May 19, 2016

https://www.duolingo.com/profile/Baloug

...but anecdotal references are just anecdotal, and etymology mistakes are commonplace on the Internet...

May 19, 2016

https://www.duolingo.com/profile/scilling

The OED only notes that its etymology is “Of obscure origin” for this definition of “quid”; its earliest known written use is from 1688. (There are three different “quid” nouns; this one is the second of them. The first one came from Latin, and the third one was derived from “cud”.)

November 5, 2016

https://www.duolingo.com/profile/c.feener

Apparently, it also means "My share of silver", which is a phrase I like so much more!

August 16, 2016

https://www.duolingo.com/profile/PaddyHoyne

Why cant you so mo airgead? Or is this a stupid question?

December 22, 2015

https://www.duolingo.com/profile/zzxj

Mo triggers lenition if the following word starts with a consonant sound, or becomes m' if it doesn't.

January 1, 2016

https://www.duolingo.com/profile/becky3086

I am still not understanding. Before we had airgead for the word "money". So m'airgead would have been "my money" (as far as we have learned anyway). What we are wanting to know is how is, "Mo chuid airgid" any different? Please don't tell me it is the genative case because I have no idea what that means. So is "Mo chuid airgid" how you say "my money" or is "m'airgead" ?

May 19, 2016

https://www.duolingo.com/profile/OliverCasserley

Check out "Scilling's" comment on this page.

May 20, 2016

https://www.duolingo.com/profile/becky3086

Yes, I looked through his explanations before I asked the question. I guess my problem is that I can't see how we used the word "money" before but I guess it wasn't possessive when we used it which is why we didn't see chuid or the spelling of "airgid" this way. I'll just be going over these a bunch of times and I'll get it eventually. I have books to look through too but you can look through a book and not really "study" it. Here I have to study what I am doing in order to get the answers right but sometimes reading the books are good reinforcement. Go raibh maith agat.

May 20, 2016

https://www.duolingo.com/profile/Knocksedan

Earlier references to m'airgead weren't strictly correct, but it's a very common simplification that learners use, and it avoids the use of the genitive (so it could be used before Duolingo introduced the genitive).

It's also a bit of a simplification to think of cuid as "share" or "portion" but if you read mo chuid airgid as "my share of money" you can see that "of money" is a genitive construction, so airgid rather than airgead.

In summary, m'airgead is really English using Irish words. Mo chuid airgid is the right way to say "my money" in Irish.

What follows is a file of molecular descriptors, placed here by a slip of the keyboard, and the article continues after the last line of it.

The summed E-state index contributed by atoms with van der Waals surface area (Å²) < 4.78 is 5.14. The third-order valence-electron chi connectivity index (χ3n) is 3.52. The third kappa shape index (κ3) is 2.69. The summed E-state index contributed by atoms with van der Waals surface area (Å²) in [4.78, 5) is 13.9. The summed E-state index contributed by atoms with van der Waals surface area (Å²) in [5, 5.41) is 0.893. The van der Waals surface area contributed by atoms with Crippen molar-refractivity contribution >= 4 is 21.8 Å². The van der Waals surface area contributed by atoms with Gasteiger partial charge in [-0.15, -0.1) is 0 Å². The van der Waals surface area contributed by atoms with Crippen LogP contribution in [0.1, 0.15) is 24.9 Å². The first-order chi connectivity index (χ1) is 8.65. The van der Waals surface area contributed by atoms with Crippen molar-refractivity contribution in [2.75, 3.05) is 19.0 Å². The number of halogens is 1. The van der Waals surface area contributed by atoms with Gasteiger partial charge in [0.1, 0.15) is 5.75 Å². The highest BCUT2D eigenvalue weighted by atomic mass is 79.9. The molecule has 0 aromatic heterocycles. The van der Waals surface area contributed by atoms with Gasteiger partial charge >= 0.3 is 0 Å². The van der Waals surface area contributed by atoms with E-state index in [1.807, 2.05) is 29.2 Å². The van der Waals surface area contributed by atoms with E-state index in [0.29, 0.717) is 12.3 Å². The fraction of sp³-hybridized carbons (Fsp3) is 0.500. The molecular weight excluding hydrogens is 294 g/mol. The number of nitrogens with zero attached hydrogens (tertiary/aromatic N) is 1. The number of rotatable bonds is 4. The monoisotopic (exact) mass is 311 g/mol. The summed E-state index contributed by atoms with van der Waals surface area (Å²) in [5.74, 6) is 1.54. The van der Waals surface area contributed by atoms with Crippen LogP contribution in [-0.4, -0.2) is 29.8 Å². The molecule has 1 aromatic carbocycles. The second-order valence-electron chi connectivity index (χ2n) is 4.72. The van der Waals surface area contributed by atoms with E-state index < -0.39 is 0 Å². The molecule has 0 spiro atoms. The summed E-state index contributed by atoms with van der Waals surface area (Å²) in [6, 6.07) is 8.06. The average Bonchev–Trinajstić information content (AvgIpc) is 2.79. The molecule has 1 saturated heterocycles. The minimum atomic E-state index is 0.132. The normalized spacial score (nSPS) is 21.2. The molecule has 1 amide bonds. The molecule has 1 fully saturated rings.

May 28, 2016

https://www.duolingo.com/profile/becky3086

Thanks for your answer. I don't really know what you said there and I still don't understand what the difference is but I take it they are used in different situations. I don't know, doesn't matter....

May 30, 2016

https://www.duolingo.com/profile/Fagurfifill

No, it's not about different situations. Try to think of it as **"m'airgead" carrying the meaning of "I own all the money there is in the world, so I can lawfully talk about my money" instead of (correctly) "mo chuid airgid" = "my portion of the money stock"

May 4, 2017

https://www.duolingo.com/profile/Stephaflop

I always thought that meant "all my money"

September 12, 2014

https://www.duolingo.com/profile/talideon

No, just my money.

October 1, 2014

https://www.duolingo.com/profile/PLMoran67

I had learnt previously that airgead was money. What would be the semantic difference if you were to use mo airgead conversationaly instead of mo chuid airgead? For example "ca bhfuill mo airgead?"

July 3, 2015

https://www.duolingo.com/profile/Radoslaw182

Cá bhfuil mo airgeadCá bhfuil mo chuid airgid. Both mean my money but be careful, -ead and -id endings are proper for nominative and genitive form of airgead.

July 3, 2015

https://www.duolingo.com/profile/scilling

If one had to omit cuid, then it would be m’airgead rather than mo airgead.

July 18, 2015

https://www.duolingo.com/profile/FearAsAnt-Oilean

Why was airgead marked incorrect? I don't understand why it's airgid here instead of airgead. What's the difference?

April 28, 2017

https://www.duolingo.com/profile/SatharnPHL
Mod
  • 1218

"cuid" causes the genitive. Think of it as "my share of money" - "of money" is the genitive form, "airgid"

April 28, 2017

https://www.duolingo.com/profile/hoenink

Go raibh maith agat

July 7, 2017
Learn Irish in just 5 minutes a day. For free.